THE SNP’s LAUNCH of a new “independence taskforce” was greeted with a predictable round of predictable scolds from a predictable group of unionist leaders led by a predictable Scottish Labour leadership candidate. Details of the taskforce, already scanty, were all but drowned out by gurning noises.
Let’s start with those gripes: “As we emerge from the pandemic, what is needed is a taskforce on jobs, health and education – not on independence,” said Anas Sarwar. Trite, maybe, but who could object to jobs, health and education?
Still, I’m sceptical that any of the unionist grouches can do or wants to do anything radically different from what First Minister Nicola Sturgeon is already doing, given the constraints of a likely two further terms of Conservative government in Westminster. Beneath the constitutional divide, most of Holyrood shares her underlying preference for a milquetoast, status quo liberalism: Sarwar and Monica Lennon are Unionist Sturgeonites in all but name.
Their vision, then, would likely involve doing what Sturgeon is doing but “better”, minus the “distraction” of independence. In this imaginary land, constitutional debate would simply disappear with the SNP out of office: all that’s required to nullify the biggest social movement in Scottish history is sticking a unionist in charge.
In a more plausible scenario, the opposite would happen. The First Minister’s authority, at present, shields the Holyrood establishment against the yes movement: this accounts for her esteem among Scotland’s respectable professional-managerial class. A unionist, effectively doing Conservative work in a regional parliament, would find themselves besieged.
Equally, Sturgeon gains the authority of having a vision precisely because she stands for independence. This allows her to fend off and incorporate opposition. Whenever a radical proposal is put on the table, the First Minister can say, with the air of plausibility: “this is impossible under Westminster, but maybe under independence…” A unionist leader would be permitted no such luxuries. With all serious economic powers centred in London, they would simply do what Sturgeon does, minus optimism, authority and anything by way of prophetic vision.
The deeper question hardly anyone in media or politics wants to ask is whether the existing SNP leadership are serious about independence. Thus, unnoticed except in the National, there was a story of the SNP ruling executive turning down a proposal to set up a working group to examine routes to a second referendum. Not the behaviour of a party “obsessed”. Yet such stories are confined to the memory hole, because they don’t fit the polarised narrative that suits both sides of Holyrood, of an SNP leadership hellbent on independence at the first opportunity.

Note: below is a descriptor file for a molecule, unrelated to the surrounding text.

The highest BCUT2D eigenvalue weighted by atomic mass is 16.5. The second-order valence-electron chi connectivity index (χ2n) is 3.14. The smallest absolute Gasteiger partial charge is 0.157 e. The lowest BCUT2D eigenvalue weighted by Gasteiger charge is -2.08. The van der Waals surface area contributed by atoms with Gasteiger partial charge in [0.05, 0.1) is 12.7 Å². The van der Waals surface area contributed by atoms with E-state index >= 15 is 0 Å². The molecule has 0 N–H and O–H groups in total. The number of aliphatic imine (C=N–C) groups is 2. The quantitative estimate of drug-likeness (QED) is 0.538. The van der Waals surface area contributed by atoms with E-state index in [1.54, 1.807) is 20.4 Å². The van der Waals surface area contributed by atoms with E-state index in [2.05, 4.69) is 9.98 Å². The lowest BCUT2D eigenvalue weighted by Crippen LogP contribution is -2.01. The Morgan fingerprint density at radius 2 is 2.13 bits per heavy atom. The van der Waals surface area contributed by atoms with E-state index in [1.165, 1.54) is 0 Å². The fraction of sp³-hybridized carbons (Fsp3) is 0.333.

The remarkable thing about independence is that support has risen to almost 60 percent without anyone in public life really making a case for it. Equally, nobody has really made a case against it, beyond the weak and inept: “now is not the time for this distraction”.
This takes care of the “smoking gun” of unionist thinking, which says that the public wants to prioritise anything but independence. The root cause is that nobody in authority has talked about what independence is for or what it can deliver. Not since Brexit came along to consume the discourse. Effectively, the SNP’s case for independence is founded in exploiting vast alienation from Westminster, largely for electoral purposes. Ironically, given 2014’s stress on positive campaigning, it’s become entirely negative in content.
Conversely, the SNP leadership’s old vision of independence remains untested, precisely because their unionist opponents are so stilted and conservative. The Sustainable Growth Commission is surely for the dustbin of history: Andrew Wilson’s recent interview with Andrew Neil was revelatory and embarrassing (Neil effectively did more work in twenty minutes than Scotland’s unionist leaders have done in two decades). But there is little word on what type of economic vision will take its place.
Hopefully, the new “independence taskforce” will begin to answer these questions and will mean the launch of a campaign to explain what independence is for. Hopefully, it’s not just a sop to discontented party members. Hopefully, it will not be another round of what Kevin McKenna calls “operation bulls***”, and it will make an honest case for popular sovereignty and democratic control of state power, against the backdrop of a failing economic order where the old rules no longer apply.